Common: Texas red oak, Northern red oak
Sunset zones: 5-8, hardy to USDA 4
Origin: Native to eastern United States, from Nova Scotia to Pennsylvania, west to Minnesota and Iowa
Light: Full sun to partial sun (partial shade tolerant in youth)
Soil: Needs fertile soil. Performs best in moist, deep, acidic, well-drained soils, but is very adaptable to poor soils, dry soils and soils of various pH. Not happy in turf.
Water: Needs plenty of water.
Large shade tree for lawns, parks, golf courses, corporate centers or naturalized areas.
Medium growth rate to 60 feet tall by 80 feet wide. Much larger in the wild.
Upright oval growth in youth, becoming rounded to spreading with age. Shiny dark green alternate foliage, about 7 inches long, with 7 to 11 prominent bristle-tipped lobes, each lobe incised and with deep sinus on each side. Turns distinctive yellow or red by mid-summer. Fall color is usually brick red to scarlet, but may be brown-red to yellowish brown in poor years.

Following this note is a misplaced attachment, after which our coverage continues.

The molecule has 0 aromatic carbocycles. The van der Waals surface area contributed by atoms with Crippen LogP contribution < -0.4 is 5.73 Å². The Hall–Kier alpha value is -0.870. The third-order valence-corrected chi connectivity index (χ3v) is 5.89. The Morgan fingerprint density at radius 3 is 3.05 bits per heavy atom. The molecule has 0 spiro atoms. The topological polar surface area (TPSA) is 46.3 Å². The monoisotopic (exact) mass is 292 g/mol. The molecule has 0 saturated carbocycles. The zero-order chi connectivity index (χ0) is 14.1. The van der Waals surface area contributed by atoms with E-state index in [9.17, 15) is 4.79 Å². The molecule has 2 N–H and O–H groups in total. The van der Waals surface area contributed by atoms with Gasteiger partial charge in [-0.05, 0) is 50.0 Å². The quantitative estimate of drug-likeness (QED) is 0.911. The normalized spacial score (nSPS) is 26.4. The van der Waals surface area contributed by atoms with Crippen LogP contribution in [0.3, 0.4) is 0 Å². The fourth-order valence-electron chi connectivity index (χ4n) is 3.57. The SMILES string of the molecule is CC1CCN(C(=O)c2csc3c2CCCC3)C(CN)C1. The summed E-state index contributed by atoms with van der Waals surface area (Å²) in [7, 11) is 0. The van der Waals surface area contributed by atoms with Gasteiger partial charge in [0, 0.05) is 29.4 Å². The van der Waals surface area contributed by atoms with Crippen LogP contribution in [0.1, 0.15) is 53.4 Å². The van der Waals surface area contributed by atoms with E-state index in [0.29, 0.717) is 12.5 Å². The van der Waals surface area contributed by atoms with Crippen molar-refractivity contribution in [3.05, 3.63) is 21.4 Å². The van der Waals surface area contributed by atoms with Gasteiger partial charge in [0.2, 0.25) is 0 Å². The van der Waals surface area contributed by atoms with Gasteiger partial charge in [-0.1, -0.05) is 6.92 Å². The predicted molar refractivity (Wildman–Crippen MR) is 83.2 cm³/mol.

Large oval acorn, one inch long, that matures over two seasons.
Valuable timber tree, with its wood prized for beams, boards, railroad ties and furniture. One of the most rapidly growing and vigorous oaks. Urban tolerant in general, especially to dry sites. Abundant nuts attract wildlife, including large birds, deer and especially squirrels.
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